-Are there ways in which, like the poet, you feel “outside the norm” of Jewish experience? How do you find yourself in the Sinai story?

NOTE - when you reproduce the poem for the study sheets you must properly credit it at the bottom - (c) A Spiritual Life: Exploring the Heart and Jewish Tradition by Merle Feld - revised edition 2007 SUNY Press All rights reserved.

PS - a number of people have emailed me that they can't find the poem on the website - that's because I can't put it on the website - my publisher would have a fit!! But the poem is everywhere - in my book A Spiritual Life, in several prayer books and in many many anthologies - I'm sure you all have it on your bookshelf in more than one place even. So I am inviting everyone to find the poem and then email back to the website where they found it - have fun!

[a few simple guidelines to set up the beit midrash] -

Read the poem with everyone gathered together. Invite those who've come to study to find a partner or a threesome - I encourage people to choose as partners someone they don’t know, don’t know well, would like to get to know better – it sets a tone of inclusion and openness. Each person gets study sheets with the poems[s] and discussion prompts. Tell them how much time is allotted (in this case with just one poem, 20-30 minutes is good) and explain it's a free-flowing not a linear process. You don’t need to move from one question to the next, rather let the poems, the questions and your chevrusa take you on a journey. The goal – finding and deepening meaning.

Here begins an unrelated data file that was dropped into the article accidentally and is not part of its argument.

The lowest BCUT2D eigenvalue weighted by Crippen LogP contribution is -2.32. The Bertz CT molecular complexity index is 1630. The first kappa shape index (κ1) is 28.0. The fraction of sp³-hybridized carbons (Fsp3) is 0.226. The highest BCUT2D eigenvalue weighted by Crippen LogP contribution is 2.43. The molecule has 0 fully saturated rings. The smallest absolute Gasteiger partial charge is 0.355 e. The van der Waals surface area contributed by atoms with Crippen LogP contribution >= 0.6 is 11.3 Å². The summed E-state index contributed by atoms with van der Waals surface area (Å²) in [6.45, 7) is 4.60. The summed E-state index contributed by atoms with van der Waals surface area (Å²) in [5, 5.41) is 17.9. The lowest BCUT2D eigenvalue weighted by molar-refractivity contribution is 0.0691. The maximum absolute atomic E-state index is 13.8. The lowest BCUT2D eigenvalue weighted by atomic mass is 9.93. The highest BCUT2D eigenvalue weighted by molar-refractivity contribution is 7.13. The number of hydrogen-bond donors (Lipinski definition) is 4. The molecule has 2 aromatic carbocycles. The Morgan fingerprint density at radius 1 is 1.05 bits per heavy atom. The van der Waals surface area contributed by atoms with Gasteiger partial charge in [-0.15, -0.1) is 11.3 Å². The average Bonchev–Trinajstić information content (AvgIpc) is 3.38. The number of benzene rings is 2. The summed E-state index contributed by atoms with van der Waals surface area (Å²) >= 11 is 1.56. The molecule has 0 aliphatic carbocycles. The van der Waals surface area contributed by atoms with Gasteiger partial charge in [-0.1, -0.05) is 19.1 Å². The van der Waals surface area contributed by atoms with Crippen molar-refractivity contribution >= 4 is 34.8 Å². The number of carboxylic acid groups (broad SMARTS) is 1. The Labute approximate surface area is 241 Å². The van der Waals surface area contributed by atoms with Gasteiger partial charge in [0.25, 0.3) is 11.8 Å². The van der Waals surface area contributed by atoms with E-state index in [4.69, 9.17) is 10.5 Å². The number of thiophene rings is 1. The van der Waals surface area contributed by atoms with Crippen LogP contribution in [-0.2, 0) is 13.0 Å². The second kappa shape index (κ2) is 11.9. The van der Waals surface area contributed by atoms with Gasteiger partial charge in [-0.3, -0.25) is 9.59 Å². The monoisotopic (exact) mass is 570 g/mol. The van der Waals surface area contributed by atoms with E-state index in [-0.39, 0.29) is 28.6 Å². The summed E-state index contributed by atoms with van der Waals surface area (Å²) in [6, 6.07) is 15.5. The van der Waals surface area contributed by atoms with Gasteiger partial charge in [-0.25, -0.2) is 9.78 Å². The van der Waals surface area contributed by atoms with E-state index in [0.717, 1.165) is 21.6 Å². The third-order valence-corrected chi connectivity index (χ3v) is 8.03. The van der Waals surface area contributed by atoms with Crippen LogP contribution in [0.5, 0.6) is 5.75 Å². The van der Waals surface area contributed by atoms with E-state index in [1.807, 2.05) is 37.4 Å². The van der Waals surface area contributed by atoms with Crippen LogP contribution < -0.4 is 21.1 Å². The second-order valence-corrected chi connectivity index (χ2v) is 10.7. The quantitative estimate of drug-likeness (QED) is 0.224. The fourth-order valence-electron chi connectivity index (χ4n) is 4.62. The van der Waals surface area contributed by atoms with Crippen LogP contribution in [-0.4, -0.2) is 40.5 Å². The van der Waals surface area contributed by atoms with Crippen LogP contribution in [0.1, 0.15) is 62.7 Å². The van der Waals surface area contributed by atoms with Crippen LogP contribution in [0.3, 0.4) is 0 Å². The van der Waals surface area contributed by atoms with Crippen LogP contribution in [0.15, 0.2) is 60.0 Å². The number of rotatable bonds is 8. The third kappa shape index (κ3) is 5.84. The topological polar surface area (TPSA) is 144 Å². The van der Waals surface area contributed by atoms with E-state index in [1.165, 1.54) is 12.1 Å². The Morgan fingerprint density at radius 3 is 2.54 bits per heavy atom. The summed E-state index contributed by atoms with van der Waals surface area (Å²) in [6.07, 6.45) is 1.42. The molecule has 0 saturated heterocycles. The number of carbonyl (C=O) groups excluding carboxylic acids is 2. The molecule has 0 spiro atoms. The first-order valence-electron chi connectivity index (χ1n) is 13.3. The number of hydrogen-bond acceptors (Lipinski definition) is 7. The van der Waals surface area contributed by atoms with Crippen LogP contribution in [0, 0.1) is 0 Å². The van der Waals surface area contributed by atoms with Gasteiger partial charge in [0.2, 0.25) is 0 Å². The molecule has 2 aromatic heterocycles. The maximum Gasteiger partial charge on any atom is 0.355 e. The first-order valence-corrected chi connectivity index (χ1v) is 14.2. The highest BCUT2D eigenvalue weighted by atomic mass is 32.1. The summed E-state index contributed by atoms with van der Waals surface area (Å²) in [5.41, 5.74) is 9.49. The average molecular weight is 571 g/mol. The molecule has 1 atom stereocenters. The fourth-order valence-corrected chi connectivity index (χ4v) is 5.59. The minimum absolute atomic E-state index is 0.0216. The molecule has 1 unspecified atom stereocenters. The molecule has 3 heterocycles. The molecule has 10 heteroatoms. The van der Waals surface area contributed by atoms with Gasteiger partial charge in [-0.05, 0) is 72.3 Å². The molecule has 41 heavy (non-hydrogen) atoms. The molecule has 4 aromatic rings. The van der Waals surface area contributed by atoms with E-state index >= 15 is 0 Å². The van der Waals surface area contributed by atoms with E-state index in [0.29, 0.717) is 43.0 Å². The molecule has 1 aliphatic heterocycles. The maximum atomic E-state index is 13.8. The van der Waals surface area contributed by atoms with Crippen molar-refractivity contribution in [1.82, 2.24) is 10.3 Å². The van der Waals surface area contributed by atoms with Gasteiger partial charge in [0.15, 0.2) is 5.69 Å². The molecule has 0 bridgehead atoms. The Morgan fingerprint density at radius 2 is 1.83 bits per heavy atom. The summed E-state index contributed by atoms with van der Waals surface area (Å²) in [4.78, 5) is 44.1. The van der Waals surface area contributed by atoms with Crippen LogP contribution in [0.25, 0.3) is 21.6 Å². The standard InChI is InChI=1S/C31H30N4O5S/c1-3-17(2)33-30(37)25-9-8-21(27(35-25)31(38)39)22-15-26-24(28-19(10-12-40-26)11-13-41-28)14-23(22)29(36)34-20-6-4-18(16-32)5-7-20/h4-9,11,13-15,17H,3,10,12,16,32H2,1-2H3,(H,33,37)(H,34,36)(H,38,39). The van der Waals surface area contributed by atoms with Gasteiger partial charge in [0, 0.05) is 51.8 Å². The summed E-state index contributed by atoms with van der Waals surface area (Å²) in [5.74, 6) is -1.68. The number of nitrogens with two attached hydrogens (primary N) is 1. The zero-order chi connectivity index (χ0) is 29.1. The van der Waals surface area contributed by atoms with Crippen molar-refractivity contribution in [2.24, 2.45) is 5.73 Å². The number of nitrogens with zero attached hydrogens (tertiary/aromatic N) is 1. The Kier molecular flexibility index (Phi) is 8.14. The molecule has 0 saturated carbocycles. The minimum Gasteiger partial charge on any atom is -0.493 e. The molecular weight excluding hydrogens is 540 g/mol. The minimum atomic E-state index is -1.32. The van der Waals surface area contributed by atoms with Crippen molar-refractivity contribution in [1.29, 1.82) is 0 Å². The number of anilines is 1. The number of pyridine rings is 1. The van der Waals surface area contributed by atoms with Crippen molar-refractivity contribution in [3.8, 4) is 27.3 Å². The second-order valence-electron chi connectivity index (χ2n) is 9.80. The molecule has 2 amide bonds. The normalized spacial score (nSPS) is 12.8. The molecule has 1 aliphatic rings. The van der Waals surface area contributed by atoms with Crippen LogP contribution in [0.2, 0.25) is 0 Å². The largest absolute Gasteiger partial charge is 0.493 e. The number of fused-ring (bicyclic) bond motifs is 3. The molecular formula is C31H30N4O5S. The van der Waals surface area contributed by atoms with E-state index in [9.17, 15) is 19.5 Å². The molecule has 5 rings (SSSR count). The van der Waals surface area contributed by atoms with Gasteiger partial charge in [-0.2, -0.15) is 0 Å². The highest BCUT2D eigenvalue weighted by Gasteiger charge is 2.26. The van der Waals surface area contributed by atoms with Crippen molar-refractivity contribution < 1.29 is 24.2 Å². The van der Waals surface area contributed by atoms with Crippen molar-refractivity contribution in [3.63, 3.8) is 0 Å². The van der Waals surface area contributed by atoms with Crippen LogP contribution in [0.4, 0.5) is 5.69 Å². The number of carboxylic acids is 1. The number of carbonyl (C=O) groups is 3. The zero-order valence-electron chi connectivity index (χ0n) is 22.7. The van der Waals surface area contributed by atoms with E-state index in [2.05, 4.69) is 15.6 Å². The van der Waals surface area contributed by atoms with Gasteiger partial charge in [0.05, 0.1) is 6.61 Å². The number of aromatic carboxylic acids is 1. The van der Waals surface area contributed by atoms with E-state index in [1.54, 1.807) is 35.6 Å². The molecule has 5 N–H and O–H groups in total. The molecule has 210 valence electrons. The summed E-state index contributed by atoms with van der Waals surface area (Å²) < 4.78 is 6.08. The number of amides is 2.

I like to end a poetry beit midrash by asking participants to reflect a bit on the process they’ve just been engaged in: What was this experience like – with this text? with each other? Do you have some new awareness of yourself? of your study partner? What is special about this way of talking together and where might you want to go from here? Finally, they have the texts and questions to take home, to continue exploring later and with others – a successful beit midrash workshop is deliciously infectious!